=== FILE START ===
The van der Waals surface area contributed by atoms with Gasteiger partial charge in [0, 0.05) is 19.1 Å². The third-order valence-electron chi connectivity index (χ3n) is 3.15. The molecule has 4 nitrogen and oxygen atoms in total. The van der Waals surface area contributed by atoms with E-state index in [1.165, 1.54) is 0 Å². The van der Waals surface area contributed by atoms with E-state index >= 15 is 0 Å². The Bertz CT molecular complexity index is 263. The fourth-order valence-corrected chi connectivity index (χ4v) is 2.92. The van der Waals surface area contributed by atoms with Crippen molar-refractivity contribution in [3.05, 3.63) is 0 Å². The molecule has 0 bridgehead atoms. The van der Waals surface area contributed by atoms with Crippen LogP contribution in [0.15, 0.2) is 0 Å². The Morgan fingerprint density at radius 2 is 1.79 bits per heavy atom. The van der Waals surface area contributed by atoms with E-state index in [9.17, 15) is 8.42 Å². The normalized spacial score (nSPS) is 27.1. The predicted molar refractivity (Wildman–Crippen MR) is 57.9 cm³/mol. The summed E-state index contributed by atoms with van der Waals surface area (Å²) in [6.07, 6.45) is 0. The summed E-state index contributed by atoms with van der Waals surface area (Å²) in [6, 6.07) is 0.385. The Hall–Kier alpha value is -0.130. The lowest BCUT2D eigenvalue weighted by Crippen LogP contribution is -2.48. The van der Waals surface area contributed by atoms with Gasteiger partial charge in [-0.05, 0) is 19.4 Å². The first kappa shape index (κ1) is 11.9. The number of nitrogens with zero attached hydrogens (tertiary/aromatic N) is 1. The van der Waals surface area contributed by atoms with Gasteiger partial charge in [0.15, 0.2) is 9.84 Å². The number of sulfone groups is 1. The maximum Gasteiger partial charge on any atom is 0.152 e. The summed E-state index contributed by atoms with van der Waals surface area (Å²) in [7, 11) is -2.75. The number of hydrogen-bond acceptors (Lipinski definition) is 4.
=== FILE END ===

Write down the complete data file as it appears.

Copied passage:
The van der Waals surface area contributed by atoms with Gasteiger partial charge in [0, 0.05) is 19.1 Å². The third-order valence-electron chi connectivity index (χ3n) is 3.15. The molecule has 4 nitrogen and oxygen atoms in total. The van der Waals surface area contributed by atoms with E-state index in [1.165, 1.54) is 0 Å². The van der Waals surface area contributed by atoms with E-state index >= 15 is 0 Å². The Bertz CT molecular complexity index is 263. The fourth-order valence-corrected chi connectivity index (χ4v) is 2.92. The van der Waals surface area contributed by atoms with Crippen molar-refractivity contribution in [3.05, 3.63) is 0 Å². The molecule has 0 bridgehead atoms. The van der Waals surface area contributed by atoms with Crippen LogP contribution in [0.15, 0.2) is 0 Å². The Morgan fingerprint density at radius 2 is 1.79 bits per heavy atom. The van der Waals surface area contributed by atoms with E-state index in [9.17, 15) is 8.42 Å². The normalized spacial score (nSPS) is 27.1. The predicted molar refractivity (Wildman–Crippen MR) is 57.9 cm³/mol. The summed E-state index contributed by atoms with van der Waals surface area (Å²) in [6.07, 6.45) is 0. The summed E-state index contributed by atoms with van der Waals surface area (Å²) in [6, 6.07) is 0.385. The Hall–Kier alpha value is -0.130. The lowest BCUT2D eigenvalue weighted by Crippen LogP contribution is -2.48. The van der Waals surface area contributed by atoms with Gasteiger partial charge in [-0.05, 0) is 19.4 Å². The first kappa shape index (κ1) is 11.9. The number of nitrogens with zero attached hydrogens (tertiary/aromatic N) is 1. The van der Waals surface area contributed by atoms with Gasteiger partial charge in [0.15, 0.2) is 9.84 Å². The number of sulfone groups is 1. The maximum Gasteiger partial charge on any atom is 0.152 e. The summed E-state index contributed by atoms with van der Waals surface area (Å²) in [7, 11) is -2.75. The number of hydrogen-bond acceptors (Lipinski definition) is 4.